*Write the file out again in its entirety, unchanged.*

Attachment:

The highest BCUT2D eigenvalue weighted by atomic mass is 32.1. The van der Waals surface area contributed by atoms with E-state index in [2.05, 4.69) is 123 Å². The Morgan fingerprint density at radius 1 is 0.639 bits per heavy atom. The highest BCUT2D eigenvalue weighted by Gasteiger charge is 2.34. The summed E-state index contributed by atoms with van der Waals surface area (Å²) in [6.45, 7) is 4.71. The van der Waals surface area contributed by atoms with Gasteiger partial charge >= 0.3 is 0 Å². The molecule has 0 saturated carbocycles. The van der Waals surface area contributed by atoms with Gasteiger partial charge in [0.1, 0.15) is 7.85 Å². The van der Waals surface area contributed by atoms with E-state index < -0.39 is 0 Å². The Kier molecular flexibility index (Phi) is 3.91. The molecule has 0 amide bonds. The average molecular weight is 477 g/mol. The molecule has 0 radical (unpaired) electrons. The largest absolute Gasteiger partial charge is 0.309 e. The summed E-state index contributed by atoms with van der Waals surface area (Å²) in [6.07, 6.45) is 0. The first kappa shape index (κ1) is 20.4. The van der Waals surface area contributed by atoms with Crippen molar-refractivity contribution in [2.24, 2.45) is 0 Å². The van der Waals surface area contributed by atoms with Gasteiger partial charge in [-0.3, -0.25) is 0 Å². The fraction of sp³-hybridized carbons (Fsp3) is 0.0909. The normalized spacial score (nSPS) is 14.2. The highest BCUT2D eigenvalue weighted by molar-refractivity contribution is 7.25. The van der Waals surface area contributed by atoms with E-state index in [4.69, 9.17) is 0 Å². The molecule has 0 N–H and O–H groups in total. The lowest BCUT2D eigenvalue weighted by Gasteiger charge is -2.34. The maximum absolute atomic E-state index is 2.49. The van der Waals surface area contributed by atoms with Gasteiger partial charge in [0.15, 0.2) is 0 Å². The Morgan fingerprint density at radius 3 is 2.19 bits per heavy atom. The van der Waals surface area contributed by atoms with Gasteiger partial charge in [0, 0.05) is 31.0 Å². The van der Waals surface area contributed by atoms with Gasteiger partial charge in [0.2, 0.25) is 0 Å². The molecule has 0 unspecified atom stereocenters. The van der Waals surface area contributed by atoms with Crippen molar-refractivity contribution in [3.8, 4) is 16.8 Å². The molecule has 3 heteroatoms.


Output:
The highest BCUT2D eigenvalue weighted by atomic mass is 32.1. The van der Waals surface area contributed by atoms with E-state index in [2.05, 4.69) is 123 Å². The Morgan fingerprint density at radius 1 is 0.639 bits per heavy atom. The highest BCUT2D eigenvalue weighted by Gasteiger charge is 2.34. The summed E-state index contributed by atoms with van der Waals surface area (Å²) in [6.45, 7) is 4.71. The van der Waals surface area contributed by atoms with Gasteiger partial charge >= 0.3 is 0 Å². The molecule has 0 saturated carbocycles. The van der Waals surface area contributed by atoms with Gasteiger partial charge in [0.1, 0.15) is 7.85 Å². The van der Waals surface area contributed by atoms with E-state index < -0.39 is 0 Å². The Kier molecular flexibility index (Phi) is 3.91. The molecule has 0 amide bonds. The average molecular weight is 477 g/mol. The molecule has 0 radical (unpaired) electrons. The largest absolute Gasteiger partial charge is 0.309 e. The summed E-state index contributed by atoms with van der Waals surface area (Å²) in [6.07, 6.45) is 0. The first kappa shape index (κ1) is 20.4. The van der Waals surface area contributed by atoms with Crippen molar-refractivity contribution in [2.24, 2.45) is 0 Å². The van der Waals surface area contributed by atoms with Gasteiger partial charge in [-0.3, -0.25) is 0 Å². The fraction of sp³-hybridized carbons (Fsp3) is 0.0909. The normalized spacial score (nSPS) is 14.2. The highest BCUT2D eigenvalue weighted by molar-refractivity contribution is 7.25. The van der Waals surface area contributed by atoms with E-state index in [4.69, 9.17) is 0 Å². The molecule has 0 N–H and O–H groups in total. The lowest BCUT2D eigenvalue weighted by Gasteiger charge is -2.34. The maximum absolute atomic E-state index is 2.49. The van der Waals surface area contributed by atoms with Gasteiger partial charge in [0.15, 0.2) is 0 Å². The Morgan fingerprint density at radius 3 is 2.19 bits per heavy atom. The van der Waals surface area contributed by atoms with Gasteiger partial charge in [0, 0.05) is 31.0 Å². The van der Waals surface area contributed by atoms with Gasteiger partial charge in [0.2, 0.25) is 0 Å². The molecule has 0 unspecified atom stereocenters. The van der Waals surface area contributed by atoms with Crippen molar-refractivity contribution in [3.8, 4) is 16.8 Å². The molecule has 3 heteroatoms.